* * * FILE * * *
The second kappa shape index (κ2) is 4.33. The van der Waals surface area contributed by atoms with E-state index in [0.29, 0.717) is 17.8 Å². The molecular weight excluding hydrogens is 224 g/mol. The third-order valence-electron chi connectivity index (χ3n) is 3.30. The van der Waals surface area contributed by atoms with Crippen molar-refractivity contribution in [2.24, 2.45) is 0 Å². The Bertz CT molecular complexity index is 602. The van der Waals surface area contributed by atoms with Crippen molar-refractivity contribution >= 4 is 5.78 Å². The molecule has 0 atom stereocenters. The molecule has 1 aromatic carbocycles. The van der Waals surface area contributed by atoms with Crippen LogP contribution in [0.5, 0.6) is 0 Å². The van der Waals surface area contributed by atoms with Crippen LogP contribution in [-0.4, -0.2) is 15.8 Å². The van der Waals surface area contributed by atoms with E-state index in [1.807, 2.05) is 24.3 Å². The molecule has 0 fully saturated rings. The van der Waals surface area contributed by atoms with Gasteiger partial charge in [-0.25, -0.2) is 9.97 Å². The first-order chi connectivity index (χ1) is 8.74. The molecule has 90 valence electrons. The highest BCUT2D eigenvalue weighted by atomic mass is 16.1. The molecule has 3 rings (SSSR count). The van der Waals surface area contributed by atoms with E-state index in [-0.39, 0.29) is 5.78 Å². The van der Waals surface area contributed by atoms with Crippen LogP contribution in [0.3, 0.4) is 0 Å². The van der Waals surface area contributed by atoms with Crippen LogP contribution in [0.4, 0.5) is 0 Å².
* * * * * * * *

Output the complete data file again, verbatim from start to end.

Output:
The second kappa shape index (κ2) is 4.33. The van der Waals surface area contributed by atoms with E-state index in [0.29, 0.717) is 17.8 Å². The molecular weight excluding hydrogens is 224 g/mol. The third-order valence-electron chi connectivity index (χ3n) is 3.30. The van der Waals surface area contributed by atoms with Crippen molar-refractivity contribution in [2.24, 2.45) is 0 Å². The Bertz CT molecular complexity index is 602. The van der Waals surface area contributed by atoms with Crippen molar-refractivity contribution >= 4 is 5.78 Å². The molecule has 0 atom stereocenters. The molecule has 1 aromatic carbocycles. The van der Waals surface area contributed by atoms with Crippen LogP contribution in [0.5, 0.6) is 0 Å². The van der Waals surface area contributed by atoms with Crippen LogP contribution in [-0.4, -0.2) is 15.8 Å². The van der Waals surface area contributed by atoms with E-state index in [1.807, 2.05) is 24.3 Å². The molecule has 0 fully saturated rings. The van der Waals surface area contributed by atoms with Gasteiger partial charge in [-0.25, -0.2) is 9.97 Å². The first-order chi connectivity index (χ1) is 8.74. The molecule has 90 valence electrons. The highest BCUT2D eigenvalue weighted by atomic mass is 16.1. The molecule has 3 rings (SSSR count). The van der Waals surface area contributed by atoms with E-state index in [-0.39, 0.29) is 5.78 Å². The van der Waals surface area contributed by atoms with Crippen LogP contribution in [0.3, 0.4) is 0 Å². The van der Waals surface area contributed by atoms with Crippen LogP contribution in [0.4, 0.5) is 0 Å².